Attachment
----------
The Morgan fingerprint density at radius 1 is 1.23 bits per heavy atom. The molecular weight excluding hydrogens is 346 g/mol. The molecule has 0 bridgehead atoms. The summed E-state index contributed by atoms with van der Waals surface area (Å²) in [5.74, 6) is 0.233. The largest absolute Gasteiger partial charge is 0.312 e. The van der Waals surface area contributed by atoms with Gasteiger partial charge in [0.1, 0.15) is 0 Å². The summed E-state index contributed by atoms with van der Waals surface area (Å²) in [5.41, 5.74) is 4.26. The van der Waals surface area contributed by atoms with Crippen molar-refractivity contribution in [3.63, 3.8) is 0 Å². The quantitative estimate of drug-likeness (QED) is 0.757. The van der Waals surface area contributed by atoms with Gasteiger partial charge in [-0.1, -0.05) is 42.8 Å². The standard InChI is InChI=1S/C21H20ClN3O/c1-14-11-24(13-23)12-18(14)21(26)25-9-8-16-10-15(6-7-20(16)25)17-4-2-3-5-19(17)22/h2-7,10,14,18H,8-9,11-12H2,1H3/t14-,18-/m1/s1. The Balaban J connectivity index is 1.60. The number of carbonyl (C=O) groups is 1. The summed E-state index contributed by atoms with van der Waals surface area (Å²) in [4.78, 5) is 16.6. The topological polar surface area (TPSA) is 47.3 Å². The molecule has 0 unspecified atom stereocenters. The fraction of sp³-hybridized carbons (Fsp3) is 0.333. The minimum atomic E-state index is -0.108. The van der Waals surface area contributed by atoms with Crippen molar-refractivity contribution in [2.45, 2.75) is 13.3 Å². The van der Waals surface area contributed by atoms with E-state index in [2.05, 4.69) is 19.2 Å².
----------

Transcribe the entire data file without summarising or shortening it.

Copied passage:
The Morgan fingerprint density at radius 1 is 1.23 bits per heavy atom. The molecular weight excluding hydrogens is 346 g/mol. The molecule has 0 bridgehead atoms. The summed E-state index contributed by atoms with van der Waals surface area (Å²) in [5.74, 6) is 0.233. The largest absolute Gasteiger partial charge is 0.312 e. The van der Waals surface area contributed by atoms with Gasteiger partial charge in [0.1, 0.15) is 0 Å². The summed E-state index contributed by atoms with van der Waals surface area (Å²) in [5.41, 5.74) is 4.26. The van der Waals surface area contributed by atoms with Crippen molar-refractivity contribution in [3.63, 3.8) is 0 Å². The quantitative estimate of drug-likeness (QED) is 0.757. The van der Waals surface area contributed by atoms with Gasteiger partial charge in [-0.1, -0.05) is 42.8 Å². The standard InChI is InChI=1S/C21H20ClN3O/c1-14-11-24(13-23)12-18(14)21(26)25-9-8-16-10-15(6-7-20(16)25)17-4-2-3-5-19(17)22/h2-7,10,14,18H,8-9,11-12H2,1H3/t14-,18-/m1/s1. The Balaban J connectivity index is 1.60. The number of carbonyl (C=O) groups is 1. The summed E-state index contributed by atoms with van der Waals surface area (Å²) in [4.78, 5) is 16.6. The topological polar surface area (TPSA) is 47.3 Å². The molecule has 0 unspecified atom stereocenters. The fraction of sp³-hybridized carbons (Fsp3) is 0.333. The minimum atomic E-state index is -0.108. The van der Waals surface area contributed by atoms with Crippen molar-refractivity contribution in [2.45, 2.75) is 13.3 Å². The van der Waals surface area contributed by atoms with E-state index in [2.05, 4.69) is 19.2 Å².